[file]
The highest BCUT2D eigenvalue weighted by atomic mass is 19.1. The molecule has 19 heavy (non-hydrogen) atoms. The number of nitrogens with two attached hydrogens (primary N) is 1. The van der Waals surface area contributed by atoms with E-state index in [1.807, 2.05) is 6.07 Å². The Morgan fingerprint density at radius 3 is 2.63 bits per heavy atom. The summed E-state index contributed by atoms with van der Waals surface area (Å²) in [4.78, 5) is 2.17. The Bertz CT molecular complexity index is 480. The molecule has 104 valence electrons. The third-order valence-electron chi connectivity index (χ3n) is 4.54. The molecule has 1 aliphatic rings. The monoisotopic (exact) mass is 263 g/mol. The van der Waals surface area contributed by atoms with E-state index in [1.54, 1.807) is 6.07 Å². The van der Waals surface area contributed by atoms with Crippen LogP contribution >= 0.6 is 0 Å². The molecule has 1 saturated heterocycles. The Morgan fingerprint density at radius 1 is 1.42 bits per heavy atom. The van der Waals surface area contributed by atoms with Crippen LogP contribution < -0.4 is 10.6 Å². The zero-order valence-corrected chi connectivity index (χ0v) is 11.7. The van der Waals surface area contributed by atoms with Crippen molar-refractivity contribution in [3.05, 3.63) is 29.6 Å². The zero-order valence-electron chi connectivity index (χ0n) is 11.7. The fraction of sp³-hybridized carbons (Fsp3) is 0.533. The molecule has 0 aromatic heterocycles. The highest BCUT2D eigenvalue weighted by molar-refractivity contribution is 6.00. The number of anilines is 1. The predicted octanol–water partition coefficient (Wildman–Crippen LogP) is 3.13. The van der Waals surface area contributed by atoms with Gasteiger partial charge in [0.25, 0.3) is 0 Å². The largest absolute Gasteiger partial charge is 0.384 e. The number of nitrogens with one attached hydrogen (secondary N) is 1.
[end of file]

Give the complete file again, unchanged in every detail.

The highest BCUT2D eigenvalue weighted by atomic mass is 19.1. The molecule has 19 heavy (non-hydrogen) atoms. The number of nitrogens with two attached hydrogens (primary N) is 1. The van der Waals surface area contributed by atoms with E-state index in [1.807, 2.05) is 6.07 Å². The Morgan fingerprint density at radius 3 is 2.63 bits per heavy atom. The summed E-state index contributed by atoms with van der Waals surface area (Å²) in [4.78, 5) is 2.17. The Bertz CT molecular complexity index is 480. The molecule has 104 valence electrons. The third-order valence-electron chi connectivity index (χ3n) is 4.54. The molecule has 1 aliphatic rings. The monoisotopic (exact) mass is 263 g/mol. The van der Waals surface area contributed by atoms with E-state index in [1.54, 1.807) is 6.07 Å². The van der Waals surface area contributed by atoms with Crippen LogP contribution >= 0.6 is 0 Å². The molecule has 1 saturated heterocycles. The Morgan fingerprint density at radius 1 is 1.42 bits per heavy atom. The van der Waals surface area contributed by atoms with Crippen LogP contribution < -0.4 is 10.6 Å². The zero-order valence-corrected chi connectivity index (χ0v) is 11.7. The van der Waals surface area contributed by atoms with Crippen molar-refractivity contribution in [3.05, 3.63) is 29.6 Å². The zero-order valence-electron chi connectivity index (χ0n) is 11.7. The fraction of sp³-hybridized carbons (Fsp3) is 0.533. The molecule has 0 aromatic heterocycles. The highest BCUT2D eigenvalue weighted by molar-refractivity contribution is 6.00. The number of anilines is 1. The predicted octanol–water partition coefficient (Wildman–Crippen LogP) is 3.13. The van der Waals surface area contributed by atoms with Gasteiger partial charge in [0.25, 0.3) is 0 Å². The largest absolute Gasteiger partial charge is 0.384 e. The number of nitrogens with one attached hydrogen (secondary N) is 1.